Food review: The New Forge, Aylsham
PUBLISHED: 07:37 06 May 2019 | UPDATED: 11:52 06 May 2019
Classic dishes from the East and West meet at this unassuming country pub. Stuart Anderson went to the New Forge in Aylsham to sample both.
I've finally found a venue that combines two of my favourite types of food - Thai cuisine and good old British pub grub.
The New Forge mixes up homegrown classics with some of the most popular meals from the Land of Smiles just like a lazy afternoon on Pattaya beach.
It's billed as 'English and Thai fusion' but unlike the usual meaning of fusion where several cuisines are combined to create something in the middle, here they're kept separate as dishes most of us would recognise.
We kicked things off from the Asian side of the fence, choosing the New Forge mixed starters (£4.95 each).
This consisted of a sharing plate with two each of chicken satay skewers, pastries filled with minced chicken -tung tung - king prawn and vegetable spring rolls.
There was also a couple of fried minced pork creations on bread called na moo, which turned out to be my favourite.
The starters also came with a selection of dipping sauces on a separate plate - there was satay, sweet chilli, a gingery one and something else with slices of onion and other spring veggies floating in it that we couldn't quite identify. Other than that it was an unsurprising course, but nonetheless flavoursome.
I didn't have to search the menu for too long before I'd picked my main course.
Every Thai food fan has their favourite dish and mine has long been the reddish, spicy Panaeng curry. It's an explosion of flavour with dashes of everything from peanuts to coriander, and I'd eat it just about every day if I had the chance.
I'd always thought it originated from Penang Island just south of Thailand, but apparently that's wrong and the curry's name comes from the way the chicken was grilled for it.
In any case, at the New Forge it's also called 'dry curry' and I had it with beef (£10.95).
It was nice and filing, served with a scoop of rice and more than enough of that glorious coconut-milk based curry sauce to drown just about everything. The tender cuts of meat were topped off with slices of onion, beans and peppers.
I would have liked some extra chilly flakes to scatter over everything, but there weren't any extra condiments on the table and I wasn't fussed enough to ask.
My wife plumped for something much closer to home - a 10oz Sirloin steak (£14.95) from the main course grills section of the menu.
This steak was thick and juicy - spot on medium rare as ordered, and with a bit of fat for flavour but not enough to overwhelm the meal.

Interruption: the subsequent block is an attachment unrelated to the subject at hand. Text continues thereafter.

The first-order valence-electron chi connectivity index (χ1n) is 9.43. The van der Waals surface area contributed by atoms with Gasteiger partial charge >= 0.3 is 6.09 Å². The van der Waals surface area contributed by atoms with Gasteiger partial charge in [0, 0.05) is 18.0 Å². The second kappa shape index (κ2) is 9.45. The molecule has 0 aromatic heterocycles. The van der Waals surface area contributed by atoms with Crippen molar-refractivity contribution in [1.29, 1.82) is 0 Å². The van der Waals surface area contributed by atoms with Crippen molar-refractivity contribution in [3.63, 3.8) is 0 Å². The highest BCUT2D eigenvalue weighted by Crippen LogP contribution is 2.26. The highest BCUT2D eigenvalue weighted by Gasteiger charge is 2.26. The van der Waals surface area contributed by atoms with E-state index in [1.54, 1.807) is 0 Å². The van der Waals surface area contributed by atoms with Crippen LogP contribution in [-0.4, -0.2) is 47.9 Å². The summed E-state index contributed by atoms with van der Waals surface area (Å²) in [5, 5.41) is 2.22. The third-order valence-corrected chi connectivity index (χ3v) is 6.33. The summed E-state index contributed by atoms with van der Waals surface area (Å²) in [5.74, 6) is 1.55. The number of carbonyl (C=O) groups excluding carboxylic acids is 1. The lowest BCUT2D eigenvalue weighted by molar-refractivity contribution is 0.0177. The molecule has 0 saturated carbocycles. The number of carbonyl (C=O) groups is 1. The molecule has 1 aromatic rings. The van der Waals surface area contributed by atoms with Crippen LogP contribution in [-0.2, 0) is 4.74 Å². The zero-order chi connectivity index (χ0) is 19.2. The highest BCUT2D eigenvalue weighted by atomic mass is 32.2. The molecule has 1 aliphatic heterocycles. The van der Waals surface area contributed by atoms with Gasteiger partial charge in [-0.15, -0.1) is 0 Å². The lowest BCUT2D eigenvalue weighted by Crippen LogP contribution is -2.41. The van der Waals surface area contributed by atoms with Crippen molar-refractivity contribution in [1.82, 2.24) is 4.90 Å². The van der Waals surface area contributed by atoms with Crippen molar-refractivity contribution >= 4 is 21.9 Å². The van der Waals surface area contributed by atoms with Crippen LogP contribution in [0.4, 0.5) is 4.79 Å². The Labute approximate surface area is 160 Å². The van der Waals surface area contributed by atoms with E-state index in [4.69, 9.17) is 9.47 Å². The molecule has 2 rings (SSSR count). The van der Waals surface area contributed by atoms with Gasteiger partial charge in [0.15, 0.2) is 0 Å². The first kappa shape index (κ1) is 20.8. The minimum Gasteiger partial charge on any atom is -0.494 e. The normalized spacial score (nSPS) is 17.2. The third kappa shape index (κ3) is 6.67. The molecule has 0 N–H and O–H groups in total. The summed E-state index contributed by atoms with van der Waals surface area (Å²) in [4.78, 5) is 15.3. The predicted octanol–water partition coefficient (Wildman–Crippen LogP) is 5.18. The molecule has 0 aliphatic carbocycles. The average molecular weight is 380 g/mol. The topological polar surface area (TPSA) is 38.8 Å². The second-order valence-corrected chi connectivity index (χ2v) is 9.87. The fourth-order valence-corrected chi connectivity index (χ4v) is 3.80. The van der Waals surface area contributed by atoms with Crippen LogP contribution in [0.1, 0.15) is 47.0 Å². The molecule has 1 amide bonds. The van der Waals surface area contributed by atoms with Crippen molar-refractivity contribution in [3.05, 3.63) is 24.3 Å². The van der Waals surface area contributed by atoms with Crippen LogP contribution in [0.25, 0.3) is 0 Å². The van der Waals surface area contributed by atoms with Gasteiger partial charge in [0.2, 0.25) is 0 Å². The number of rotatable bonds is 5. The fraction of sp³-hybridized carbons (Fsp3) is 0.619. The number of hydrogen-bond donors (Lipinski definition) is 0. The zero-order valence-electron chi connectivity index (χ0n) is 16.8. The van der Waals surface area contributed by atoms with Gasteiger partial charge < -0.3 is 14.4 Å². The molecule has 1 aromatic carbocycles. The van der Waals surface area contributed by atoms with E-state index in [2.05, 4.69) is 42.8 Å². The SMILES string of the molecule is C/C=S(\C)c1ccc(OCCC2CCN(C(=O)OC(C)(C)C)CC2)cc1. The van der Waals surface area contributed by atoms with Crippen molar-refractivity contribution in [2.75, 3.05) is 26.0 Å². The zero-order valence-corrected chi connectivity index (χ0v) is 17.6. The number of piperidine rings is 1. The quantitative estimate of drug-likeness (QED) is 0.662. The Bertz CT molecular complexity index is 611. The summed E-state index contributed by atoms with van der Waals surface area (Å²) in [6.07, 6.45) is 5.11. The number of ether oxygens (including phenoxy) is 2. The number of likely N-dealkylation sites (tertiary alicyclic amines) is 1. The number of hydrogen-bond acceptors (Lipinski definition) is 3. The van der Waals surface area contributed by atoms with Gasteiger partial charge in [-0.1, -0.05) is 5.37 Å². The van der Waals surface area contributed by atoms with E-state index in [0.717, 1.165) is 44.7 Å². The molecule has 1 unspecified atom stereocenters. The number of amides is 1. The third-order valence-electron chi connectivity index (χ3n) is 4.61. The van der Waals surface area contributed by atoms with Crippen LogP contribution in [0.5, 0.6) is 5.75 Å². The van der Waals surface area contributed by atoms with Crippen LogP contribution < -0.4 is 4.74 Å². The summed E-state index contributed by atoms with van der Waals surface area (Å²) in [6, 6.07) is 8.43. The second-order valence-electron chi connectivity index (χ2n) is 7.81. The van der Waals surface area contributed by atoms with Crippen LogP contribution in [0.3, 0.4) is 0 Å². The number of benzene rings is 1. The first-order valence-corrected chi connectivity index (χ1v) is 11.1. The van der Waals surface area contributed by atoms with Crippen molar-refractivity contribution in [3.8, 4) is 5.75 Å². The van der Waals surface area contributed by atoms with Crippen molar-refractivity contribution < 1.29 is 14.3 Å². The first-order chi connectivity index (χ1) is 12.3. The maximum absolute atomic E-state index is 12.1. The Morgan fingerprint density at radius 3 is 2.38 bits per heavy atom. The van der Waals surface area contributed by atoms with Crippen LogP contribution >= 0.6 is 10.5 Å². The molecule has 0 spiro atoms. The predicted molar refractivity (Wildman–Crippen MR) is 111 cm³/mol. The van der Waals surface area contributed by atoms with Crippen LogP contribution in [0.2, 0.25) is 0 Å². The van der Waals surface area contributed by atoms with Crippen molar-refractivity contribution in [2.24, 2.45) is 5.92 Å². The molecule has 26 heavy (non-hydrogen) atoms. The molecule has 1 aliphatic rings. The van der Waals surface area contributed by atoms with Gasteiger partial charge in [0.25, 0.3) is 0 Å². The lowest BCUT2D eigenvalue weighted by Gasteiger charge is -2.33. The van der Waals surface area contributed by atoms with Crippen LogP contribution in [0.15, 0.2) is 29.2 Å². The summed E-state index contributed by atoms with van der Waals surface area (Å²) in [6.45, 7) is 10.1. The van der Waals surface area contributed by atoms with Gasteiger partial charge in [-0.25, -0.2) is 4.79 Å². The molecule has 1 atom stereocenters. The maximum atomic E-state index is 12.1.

The meat came with a generous portion of chips (at least 20 by my count), a couple of smallish onion rings, fried mushrooms, a grilled tomato and serving of peas.
A perfectly decent pub meal, and something you'd probably only ever make yourself at home if you were pulling out all the stops for a visiting mother-in-law.
If you don't like your food fried I'd stay away from this one, though.
For desserts you can choose from a range of cheesecakes, a fudge cake and puddings (all reasonably priced at £4.50) as well as ice creams and sorbets.
We both picked the American chocolate fudge cake, getting door stopper portions.
Mine came with a scoop of vanilla ice cream and she opted for to have cream instead, and the fudge cake was soaked in the stuff.
The cake was delicious, more like one your mum would make than something you'd find in a hoity-toity cafe and all the better for it.
The New Forge opened up a few years ago by a Thai/British couple, and they've created something a little bit special - a country pub with a mix of well-known and exotic food.
How does it measure up?
The New Forge is a large but cosy tradition pub with dark panelling and beamed ceilings. There are a couple of Thai elephant statues and pieces of artwork near the entrance the ambiance is distinctly British.
We had a great table for two down the far end of the main room next to a roaring fire, perfect for the chilly weather, but there's also an extensive beer garden for when things warm up.
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We went on a Saturday evening and were advised to book, there was a good crowd of family groups also on a night out.
The venue is situated near to the main roundabout just south of Aylsham, so about half-an-hour's drive from Norwich or the north Norfolk coast.
The waiting staff were nice and friendly, and quick with bringing out the orders from the kitchen although the meal didn't feel rushed. We got through three courses in about 80 minutes, which seemed about right.
All the beer, wine, spirits and hot drinks you'd expect at a country pub. She had a Jack Daniels and Coke for £2.80 and I went for a double hopped pale ale from Severn Brewing for £3.20, which was nice and tasty. I was offered a sample of the ale before I ordered, which is always appreciated.
I'm not aware that they had the two typical Thai lagers, Chang and Singha, but if they did I would have ordered one of them.
The pub is all on one level, and there's plenty of space between tables to move about.
There's free parking between the pub and the Aylsham Garden Centre next door.
Really decent pub prices and good value for money. Our three courses each, including two of the most expensive mains on the menu and a drink each came to a total of £50.80. Most mains around £10, and starters and desserts are all under a fiver.
My curry was brilliant, but I wouldn't say there was any particular stand-out dish that we ordered. It was all pretty tasty, and the snug atmosphere made it an overall pleasant meal.
A good selection of both Thai and pub dishes, so there's plenty to suit the traditionalists as well as visitors who want to try something a bit different.
It's a place I'd certainly head back to as it's cheap enough to make a visiting a regular occurrence and not just a special occasion.